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SWISS MILITARY BEGINS NEGLIGENT HOMICIDE INVESTIGATION AGAINST GUIDES
Posted on: October 8, 2007
The Swiss military has announced that it is investigating two mountain guides for negligent homicide in relation to a July incident in which six Swiss soldiers were killed on the southwest side of Jungfrau (4158m) in the Bernese Oberland region of Switzerland. Jungfrau is the highest point on the Jungfrau massif, which is also home to the more well known Eiger (3970m).
On July 12th, during a training exercise, five recruits and a sergeant from the Mountain Specialists Division fell almost 1000 meters down the mountainside after, experts suspect, they triggered an avalanche. The other eight members of the party, including the two guides now under investigation, were rescued unharmed. The avalanche risk on the day was three on a scale of five, with around 60 centimeters of fresh snow. The accident took place on a slope of approximately 45 degrees, a slope angle very prone to avalanche.
The military's investigating magistrate, Christopher Huber, has stated that the guides' decision to proceed debatably was negligent. He added that part of the investigation will be to determine if the guides had the necessary information to make the appropriate decision. Huber also pointed out that while an investigation had been opened with the guides as the sole focus, this did not mean that they were guilty: "they were innocent unless proven otherwise.... We have to see now... who is responsible for the deaths," he said, adding that the investigation might be widened at a later date to include other people.
Families of the soldiers have demanded to know why the group attempted to scale the peak despite the recent snowfall and potential avalanche hazard.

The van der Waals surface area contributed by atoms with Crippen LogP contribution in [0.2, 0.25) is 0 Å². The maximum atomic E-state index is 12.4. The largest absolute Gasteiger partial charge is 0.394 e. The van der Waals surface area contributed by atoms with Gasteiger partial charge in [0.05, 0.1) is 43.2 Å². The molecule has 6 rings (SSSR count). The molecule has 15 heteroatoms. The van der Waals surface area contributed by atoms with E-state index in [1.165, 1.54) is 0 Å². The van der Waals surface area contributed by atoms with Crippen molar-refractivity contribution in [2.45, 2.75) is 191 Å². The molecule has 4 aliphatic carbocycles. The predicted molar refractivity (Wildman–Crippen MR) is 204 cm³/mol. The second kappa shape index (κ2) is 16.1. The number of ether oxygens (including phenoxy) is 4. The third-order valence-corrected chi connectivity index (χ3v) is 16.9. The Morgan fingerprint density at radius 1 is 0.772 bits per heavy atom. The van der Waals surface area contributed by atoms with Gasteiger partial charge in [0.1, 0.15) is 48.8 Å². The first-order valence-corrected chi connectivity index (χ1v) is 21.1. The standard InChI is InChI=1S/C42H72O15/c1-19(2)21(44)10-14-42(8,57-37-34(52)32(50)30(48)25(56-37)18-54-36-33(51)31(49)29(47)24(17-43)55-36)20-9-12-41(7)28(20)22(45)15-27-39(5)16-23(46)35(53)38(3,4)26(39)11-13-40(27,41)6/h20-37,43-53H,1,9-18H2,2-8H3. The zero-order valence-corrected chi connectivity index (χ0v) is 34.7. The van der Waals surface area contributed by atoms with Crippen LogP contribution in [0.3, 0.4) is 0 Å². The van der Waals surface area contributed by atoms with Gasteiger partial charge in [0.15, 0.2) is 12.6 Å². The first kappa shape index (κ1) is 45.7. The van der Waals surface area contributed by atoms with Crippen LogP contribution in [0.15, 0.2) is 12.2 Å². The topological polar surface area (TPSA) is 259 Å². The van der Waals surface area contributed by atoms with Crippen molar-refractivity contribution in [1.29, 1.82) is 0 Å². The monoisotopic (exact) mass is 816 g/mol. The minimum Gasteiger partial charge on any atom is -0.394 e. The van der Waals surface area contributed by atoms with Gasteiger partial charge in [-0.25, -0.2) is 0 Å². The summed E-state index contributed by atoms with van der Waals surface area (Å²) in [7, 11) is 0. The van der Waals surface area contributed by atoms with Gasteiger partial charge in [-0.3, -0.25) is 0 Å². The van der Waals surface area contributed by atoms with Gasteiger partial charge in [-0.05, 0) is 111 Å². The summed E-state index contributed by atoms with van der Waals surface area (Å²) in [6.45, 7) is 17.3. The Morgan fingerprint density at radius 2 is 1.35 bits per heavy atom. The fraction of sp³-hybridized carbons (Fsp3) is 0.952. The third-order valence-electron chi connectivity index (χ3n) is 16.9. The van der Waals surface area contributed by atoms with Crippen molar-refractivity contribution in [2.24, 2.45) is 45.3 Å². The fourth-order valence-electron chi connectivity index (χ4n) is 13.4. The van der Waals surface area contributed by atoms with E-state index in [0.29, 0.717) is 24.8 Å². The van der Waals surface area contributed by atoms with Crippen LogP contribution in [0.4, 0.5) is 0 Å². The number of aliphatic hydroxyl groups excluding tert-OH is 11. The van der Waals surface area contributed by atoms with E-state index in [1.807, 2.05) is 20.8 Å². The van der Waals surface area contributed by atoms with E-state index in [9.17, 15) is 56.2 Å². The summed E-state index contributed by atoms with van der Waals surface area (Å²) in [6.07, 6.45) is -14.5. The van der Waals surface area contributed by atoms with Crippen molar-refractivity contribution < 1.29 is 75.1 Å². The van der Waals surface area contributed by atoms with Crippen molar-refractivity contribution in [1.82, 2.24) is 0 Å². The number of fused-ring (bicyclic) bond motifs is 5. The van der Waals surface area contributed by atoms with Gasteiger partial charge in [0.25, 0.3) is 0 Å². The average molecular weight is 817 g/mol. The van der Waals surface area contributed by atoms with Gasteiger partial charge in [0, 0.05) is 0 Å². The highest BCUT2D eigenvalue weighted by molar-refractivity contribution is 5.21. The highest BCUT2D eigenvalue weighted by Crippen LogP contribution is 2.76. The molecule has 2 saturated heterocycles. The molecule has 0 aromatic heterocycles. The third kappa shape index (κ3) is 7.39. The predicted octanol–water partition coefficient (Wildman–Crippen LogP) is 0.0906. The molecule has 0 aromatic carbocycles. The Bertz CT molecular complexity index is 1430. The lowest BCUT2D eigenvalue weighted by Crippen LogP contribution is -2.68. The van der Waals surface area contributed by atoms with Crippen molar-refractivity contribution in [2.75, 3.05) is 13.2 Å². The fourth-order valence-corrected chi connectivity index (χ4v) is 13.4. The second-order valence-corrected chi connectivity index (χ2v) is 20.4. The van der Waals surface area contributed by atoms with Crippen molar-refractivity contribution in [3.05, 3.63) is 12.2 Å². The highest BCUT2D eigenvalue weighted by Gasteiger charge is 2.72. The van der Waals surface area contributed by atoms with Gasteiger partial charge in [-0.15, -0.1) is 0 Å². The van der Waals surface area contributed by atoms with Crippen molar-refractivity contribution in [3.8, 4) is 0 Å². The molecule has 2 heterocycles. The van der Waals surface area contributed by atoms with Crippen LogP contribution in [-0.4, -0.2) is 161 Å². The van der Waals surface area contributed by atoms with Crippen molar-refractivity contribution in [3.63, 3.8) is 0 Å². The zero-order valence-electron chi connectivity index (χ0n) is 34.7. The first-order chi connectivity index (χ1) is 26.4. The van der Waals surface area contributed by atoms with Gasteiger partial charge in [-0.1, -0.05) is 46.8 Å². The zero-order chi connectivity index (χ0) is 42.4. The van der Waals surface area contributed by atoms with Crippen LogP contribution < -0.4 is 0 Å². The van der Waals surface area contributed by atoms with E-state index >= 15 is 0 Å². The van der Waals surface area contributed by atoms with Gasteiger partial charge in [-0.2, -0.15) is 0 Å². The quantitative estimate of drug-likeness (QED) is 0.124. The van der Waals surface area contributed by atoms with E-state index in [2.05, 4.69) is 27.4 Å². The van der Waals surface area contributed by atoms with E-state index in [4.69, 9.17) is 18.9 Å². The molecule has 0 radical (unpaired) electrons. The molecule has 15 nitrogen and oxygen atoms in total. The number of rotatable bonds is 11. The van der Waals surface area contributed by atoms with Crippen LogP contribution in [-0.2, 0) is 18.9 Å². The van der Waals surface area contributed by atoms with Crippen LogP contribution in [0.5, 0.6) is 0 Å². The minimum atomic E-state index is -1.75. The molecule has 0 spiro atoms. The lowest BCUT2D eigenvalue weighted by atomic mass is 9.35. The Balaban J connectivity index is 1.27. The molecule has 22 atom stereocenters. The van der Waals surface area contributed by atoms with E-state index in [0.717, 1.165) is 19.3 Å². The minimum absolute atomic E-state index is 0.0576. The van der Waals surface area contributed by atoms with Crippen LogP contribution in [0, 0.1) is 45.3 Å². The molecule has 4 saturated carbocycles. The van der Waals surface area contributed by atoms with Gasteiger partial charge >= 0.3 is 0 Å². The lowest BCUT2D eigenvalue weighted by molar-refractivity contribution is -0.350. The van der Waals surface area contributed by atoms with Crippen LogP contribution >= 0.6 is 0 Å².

Experts from the Swiss Federal Institute for Snow and Avalanche Research were asked to investigate the causes of the accident. Their report corroborates the accounts of the surviving members of the unit; the recruits died due to an avalanche that they had likely set off themselves. Given the low temperature at the time of the accident—10 a.m.—softening of the snow by the sun seems an unlikely contributing factor.
"It is unlikely the avalanche was set off by a third party or an animal, and it was probably not spontaneous," the specialists noted.
Thomas Stucki, of the investigating institute, indicated that the avalanche risk is usually low in summer, even with fresh snow.
Ueli Steck, who in recent years has gained notice with his solo ascents on Cholatse, Tawoche and Ama Dablam, lives in the nearby town of Interlaken. He said that the southwest flank of the Jungfrau was the normal route up the peak, and is often described as an easy climb suitable for beginners.
"You get a lot of traffic up there. It is one of the most standard routes in the Bernese Oberland," he said. "It is not known for being a particular hotspot for avalanches."
According to the institute's statistics, thirty two people have been killed in avalanches in Swiss Alps during the months of July and August over the last thirty six years.